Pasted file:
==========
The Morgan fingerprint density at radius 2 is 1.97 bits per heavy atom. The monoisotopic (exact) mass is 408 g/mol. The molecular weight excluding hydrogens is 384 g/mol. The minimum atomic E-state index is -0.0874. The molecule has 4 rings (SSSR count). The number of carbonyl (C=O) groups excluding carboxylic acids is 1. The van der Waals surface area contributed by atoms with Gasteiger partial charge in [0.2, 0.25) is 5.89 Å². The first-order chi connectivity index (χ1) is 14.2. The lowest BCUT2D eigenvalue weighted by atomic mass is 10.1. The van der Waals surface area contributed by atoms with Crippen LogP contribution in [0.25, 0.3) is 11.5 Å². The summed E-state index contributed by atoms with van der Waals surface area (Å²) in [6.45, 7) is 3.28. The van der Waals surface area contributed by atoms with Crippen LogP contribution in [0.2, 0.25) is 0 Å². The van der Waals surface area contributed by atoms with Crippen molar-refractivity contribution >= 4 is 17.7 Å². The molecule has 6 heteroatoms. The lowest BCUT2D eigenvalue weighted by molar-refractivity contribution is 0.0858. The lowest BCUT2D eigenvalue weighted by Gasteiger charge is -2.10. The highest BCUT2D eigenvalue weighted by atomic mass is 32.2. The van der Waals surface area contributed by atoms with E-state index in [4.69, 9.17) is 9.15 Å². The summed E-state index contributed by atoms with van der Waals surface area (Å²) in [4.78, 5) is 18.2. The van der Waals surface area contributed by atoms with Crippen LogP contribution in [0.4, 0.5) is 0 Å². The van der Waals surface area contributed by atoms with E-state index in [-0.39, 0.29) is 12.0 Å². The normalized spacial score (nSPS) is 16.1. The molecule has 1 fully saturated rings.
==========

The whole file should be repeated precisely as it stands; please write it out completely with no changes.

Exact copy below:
The Morgan fingerprint density at radius 2 is 1.97 bits per heavy atom. The monoisotopic (exact) mass is 408 g/mol. The molecular weight excluding hydrogens is 384 g/mol. The minimum atomic E-state index is -0.0874. The molecule has 4 rings (SSSR count). The number of carbonyl (C=O) groups excluding carboxylic acids is 1. The van der Waals surface area contributed by atoms with Gasteiger partial charge in [0.2, 0.25) is 5.89 Å². The first-order chi connectivity index (χ1) is 14.2. The lowest BCUT2D eigenvalue weighted by atomic mass is 10.1. The van der Waals surface area contributed by atoms with Crippen LogP contribution in [0.25, 0.3) is 11.5 Å². The summed E-state index contributed by atoms with van der Waals surface area (Å²) in [6.45, 7) is 3.28. The van der Waals surface area contributed by atoms with Crippen LogP contribution in [0.2, 0.25) is 0 Å². The van der Waals surface area contributed by atoms with Crippen molar-refractivity contribution >= 4 is 17.7 Å². The molecule has 6 heteroatoms. The lowest BCUT2D eigenvalue weighted by molar-refractivity contribution is 0.0858. The lowest BCUT2D eigenvalue weighted by Gasteiger charge is -2.10. The highest BCUT2D eigenvalue weighted by atomic mass is 32.2. The van der Waals surface area contributed by atoms with E-state index in [4.69, 9.17) is 9.15 Å². The summed E-state index contributed by atoms with van der Waals surface area (Å²) in [4.78, 5) is 18.2. The van der Waals surface area contributed by atoms with Crippen LogP contribution in [0.4, 0.5) is 0 Å². The van der Waals surface area contributed by atoms with E-state index in [-0.39, 0.29) is 12.0 Å². The normalized spacial score (nSPS) is 16.1. The molecule has 1 fully saturated rings.